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|Title:||Evidence of the clinical effectiveness of cognitive pharmaceutical services for aged patients|
Gastelurrutia, Miguel Ángel
Benrimoj, Shalom I.
|Keywords:||Medication therapy management; Pharmacists; Systematic review; Medication review; Comparative effectiveness research; Cognitive services; Aged patients|
|Publisher:||Oxford University Press|
|Citation:||Loreto Sáez-Benito, Fernando Fernandez-Llimos, Eleonora Feletto, Miguel Angel Gastelurrutia, Fernando Martinez-Martinez, Shalom I. Benrimoj, Evidence of the clinical effectiveness of cognitive pharmaceutical services for aged patients, Age and Ageing, Volume 42, Issue 4, July 2013, Pages 442–449, https://doi.org/10.1093/ageing/aft045|
|Abstract:||Background: cognitive pharmaceutical services (CPSs) encompass a variety of pharmacists' interventions to optimise pharmacotherapy. The clinical effectiveness of CPSs for aged patients remains controversial. Objective: to analyse and describe the evidence of the clinical effectiveness of CPSs in aged patients by means of performing a systematic review of systematic reviews. Methods: using the recommended methodology by Cochrane, a search was undertaken for systematic reviews of the clinical effectiveness of CPSs in MEDLINE, EMBASE, DOAJ, SCIELO and COCHRANE LIBRARY. Reviews were assessed using the Assessment of Multiple Systematic Reviews (AMSTAR) instrument. Quality of the evidence in the reviews was ranked using the Grading of Recommendations Assessment, Development and Evaluation (GRADE) system. Results: a total of 14 systematic reviews and one meta-analysis were analysed. The overall quality of the reviews was moderate. High and moderate strength of evidence was found for the positive effect of certain CPSs on reducing the number and improving the appropriateness of medicines. There was conflicting evidence of the effect on adherence. There was limited evidence of high and moderate strength on clinical outcomes. No positive evidence was found on mortality, hospitalisations, functional capacity and cognitive function. No systematic reviews reported the effect on the level of control of health problems. Conclusions: certain types of CPSs reduce the number of medicines and improve the appropriateness of prescriptions. Longer follow-up periods and/or the use of surrogate clinical variables measuring the short-term impact are required to demonstrate the effect on clinical outcomes.|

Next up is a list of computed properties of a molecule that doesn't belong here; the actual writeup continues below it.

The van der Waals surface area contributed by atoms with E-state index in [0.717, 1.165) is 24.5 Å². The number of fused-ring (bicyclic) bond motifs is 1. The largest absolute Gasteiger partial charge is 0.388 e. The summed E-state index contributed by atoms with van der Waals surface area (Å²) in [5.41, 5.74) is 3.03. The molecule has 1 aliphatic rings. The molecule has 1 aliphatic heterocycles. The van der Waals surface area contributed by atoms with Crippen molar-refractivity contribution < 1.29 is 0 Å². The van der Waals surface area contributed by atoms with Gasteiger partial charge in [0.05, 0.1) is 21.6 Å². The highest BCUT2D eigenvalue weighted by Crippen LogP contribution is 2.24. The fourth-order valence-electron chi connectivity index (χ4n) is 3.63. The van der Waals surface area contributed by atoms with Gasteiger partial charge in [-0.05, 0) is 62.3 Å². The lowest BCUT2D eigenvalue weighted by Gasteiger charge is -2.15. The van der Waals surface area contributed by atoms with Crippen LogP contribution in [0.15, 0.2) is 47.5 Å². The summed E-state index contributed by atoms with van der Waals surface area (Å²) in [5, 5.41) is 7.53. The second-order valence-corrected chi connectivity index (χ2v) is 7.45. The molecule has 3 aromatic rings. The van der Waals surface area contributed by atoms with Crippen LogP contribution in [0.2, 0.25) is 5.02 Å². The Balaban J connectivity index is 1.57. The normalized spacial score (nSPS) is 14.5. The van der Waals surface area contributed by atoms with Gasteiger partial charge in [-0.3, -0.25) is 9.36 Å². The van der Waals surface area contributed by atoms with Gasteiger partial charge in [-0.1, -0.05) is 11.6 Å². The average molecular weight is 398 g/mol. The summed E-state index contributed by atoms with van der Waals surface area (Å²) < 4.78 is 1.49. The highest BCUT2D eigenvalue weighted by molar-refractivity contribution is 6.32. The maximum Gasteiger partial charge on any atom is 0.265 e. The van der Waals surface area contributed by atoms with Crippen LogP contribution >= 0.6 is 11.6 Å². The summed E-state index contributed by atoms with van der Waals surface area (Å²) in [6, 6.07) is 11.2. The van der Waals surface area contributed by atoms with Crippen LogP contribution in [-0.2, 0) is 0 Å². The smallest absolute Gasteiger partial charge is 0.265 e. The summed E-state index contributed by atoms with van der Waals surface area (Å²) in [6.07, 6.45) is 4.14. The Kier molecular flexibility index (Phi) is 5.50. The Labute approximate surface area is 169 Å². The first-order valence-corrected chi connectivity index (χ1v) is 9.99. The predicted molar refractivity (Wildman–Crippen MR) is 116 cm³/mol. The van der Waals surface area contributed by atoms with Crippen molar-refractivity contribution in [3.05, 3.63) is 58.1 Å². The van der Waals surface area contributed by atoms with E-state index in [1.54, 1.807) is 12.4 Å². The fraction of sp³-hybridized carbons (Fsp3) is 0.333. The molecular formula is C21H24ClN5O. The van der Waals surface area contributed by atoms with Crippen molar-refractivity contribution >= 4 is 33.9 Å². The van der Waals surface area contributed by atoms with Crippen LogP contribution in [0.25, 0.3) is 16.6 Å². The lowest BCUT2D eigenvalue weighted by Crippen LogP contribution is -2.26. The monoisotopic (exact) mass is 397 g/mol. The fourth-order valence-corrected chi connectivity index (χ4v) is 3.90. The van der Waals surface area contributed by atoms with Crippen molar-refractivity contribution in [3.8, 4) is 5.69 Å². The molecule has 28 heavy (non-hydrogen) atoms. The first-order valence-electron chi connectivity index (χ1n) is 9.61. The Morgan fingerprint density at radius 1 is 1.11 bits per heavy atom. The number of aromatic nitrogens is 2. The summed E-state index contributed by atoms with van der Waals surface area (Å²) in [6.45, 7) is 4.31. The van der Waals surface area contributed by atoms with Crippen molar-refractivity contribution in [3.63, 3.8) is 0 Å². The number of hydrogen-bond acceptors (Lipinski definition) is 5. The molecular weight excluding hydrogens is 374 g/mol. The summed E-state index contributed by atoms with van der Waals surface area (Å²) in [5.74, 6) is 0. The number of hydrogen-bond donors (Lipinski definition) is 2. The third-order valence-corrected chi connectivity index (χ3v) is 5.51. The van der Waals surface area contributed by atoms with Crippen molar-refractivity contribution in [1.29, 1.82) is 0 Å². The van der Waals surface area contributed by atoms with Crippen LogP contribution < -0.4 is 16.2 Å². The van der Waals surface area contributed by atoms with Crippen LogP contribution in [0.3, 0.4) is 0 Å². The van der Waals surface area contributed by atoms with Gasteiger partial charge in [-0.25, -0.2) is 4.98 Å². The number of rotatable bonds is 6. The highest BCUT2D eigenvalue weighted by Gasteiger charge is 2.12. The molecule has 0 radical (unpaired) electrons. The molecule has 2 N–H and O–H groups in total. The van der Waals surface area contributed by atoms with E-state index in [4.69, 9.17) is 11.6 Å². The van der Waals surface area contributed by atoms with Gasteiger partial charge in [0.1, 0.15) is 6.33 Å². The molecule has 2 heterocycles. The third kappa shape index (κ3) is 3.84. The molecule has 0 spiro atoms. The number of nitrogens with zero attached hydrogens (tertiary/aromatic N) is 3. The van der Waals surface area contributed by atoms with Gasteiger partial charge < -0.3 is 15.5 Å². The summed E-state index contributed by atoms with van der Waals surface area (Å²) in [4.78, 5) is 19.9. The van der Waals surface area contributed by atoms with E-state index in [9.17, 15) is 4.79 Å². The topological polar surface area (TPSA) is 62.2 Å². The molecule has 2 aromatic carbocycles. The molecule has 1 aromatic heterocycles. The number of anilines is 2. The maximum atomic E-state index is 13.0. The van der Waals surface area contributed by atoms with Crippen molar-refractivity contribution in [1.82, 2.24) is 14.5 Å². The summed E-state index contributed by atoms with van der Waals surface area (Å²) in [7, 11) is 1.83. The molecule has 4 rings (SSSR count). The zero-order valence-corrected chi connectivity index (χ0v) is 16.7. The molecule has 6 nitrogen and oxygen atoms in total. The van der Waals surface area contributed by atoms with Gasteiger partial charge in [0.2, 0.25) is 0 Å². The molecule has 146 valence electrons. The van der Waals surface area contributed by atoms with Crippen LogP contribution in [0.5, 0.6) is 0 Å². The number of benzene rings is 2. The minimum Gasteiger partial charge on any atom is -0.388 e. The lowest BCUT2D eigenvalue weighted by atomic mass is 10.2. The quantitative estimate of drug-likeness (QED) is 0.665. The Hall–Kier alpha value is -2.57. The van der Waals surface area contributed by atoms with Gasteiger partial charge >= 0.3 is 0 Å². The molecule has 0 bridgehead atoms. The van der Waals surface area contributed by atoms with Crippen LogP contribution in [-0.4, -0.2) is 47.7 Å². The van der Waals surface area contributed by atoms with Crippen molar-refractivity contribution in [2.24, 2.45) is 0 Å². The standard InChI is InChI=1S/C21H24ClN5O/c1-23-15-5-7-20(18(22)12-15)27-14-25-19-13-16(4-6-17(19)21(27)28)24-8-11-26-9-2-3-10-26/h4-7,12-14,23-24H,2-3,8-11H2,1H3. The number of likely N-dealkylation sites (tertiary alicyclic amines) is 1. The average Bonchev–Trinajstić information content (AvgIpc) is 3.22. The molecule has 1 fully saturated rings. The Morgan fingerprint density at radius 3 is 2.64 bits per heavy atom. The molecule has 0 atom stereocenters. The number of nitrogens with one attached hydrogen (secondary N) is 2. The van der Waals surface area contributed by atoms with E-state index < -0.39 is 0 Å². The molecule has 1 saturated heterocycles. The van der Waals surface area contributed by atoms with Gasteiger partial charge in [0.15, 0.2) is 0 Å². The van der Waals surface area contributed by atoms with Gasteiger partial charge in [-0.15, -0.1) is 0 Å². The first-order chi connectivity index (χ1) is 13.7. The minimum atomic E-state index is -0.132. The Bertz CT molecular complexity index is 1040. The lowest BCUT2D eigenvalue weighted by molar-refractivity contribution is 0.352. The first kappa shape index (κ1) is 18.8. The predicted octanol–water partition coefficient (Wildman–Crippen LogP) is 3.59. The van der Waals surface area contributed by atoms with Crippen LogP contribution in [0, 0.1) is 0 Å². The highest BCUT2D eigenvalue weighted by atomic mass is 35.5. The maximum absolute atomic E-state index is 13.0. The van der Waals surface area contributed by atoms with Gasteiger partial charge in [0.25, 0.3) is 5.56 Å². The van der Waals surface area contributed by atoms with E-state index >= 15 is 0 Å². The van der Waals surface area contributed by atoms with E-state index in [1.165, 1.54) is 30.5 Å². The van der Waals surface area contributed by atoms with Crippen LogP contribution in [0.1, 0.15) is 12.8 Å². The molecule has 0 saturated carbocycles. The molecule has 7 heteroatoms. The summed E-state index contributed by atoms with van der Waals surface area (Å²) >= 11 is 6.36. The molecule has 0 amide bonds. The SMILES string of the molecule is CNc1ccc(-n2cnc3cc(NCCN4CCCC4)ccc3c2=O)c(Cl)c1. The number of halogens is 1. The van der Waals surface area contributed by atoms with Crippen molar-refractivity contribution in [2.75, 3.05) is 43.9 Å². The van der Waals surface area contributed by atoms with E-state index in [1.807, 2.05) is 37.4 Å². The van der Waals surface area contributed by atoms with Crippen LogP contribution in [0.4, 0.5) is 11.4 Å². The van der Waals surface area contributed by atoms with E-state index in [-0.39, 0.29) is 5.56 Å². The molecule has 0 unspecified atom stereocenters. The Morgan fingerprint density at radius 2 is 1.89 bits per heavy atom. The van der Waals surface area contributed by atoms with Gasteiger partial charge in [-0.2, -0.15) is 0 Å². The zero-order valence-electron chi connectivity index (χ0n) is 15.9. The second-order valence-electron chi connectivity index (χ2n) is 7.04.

|Appears in Collections:||Artículos de revistas|
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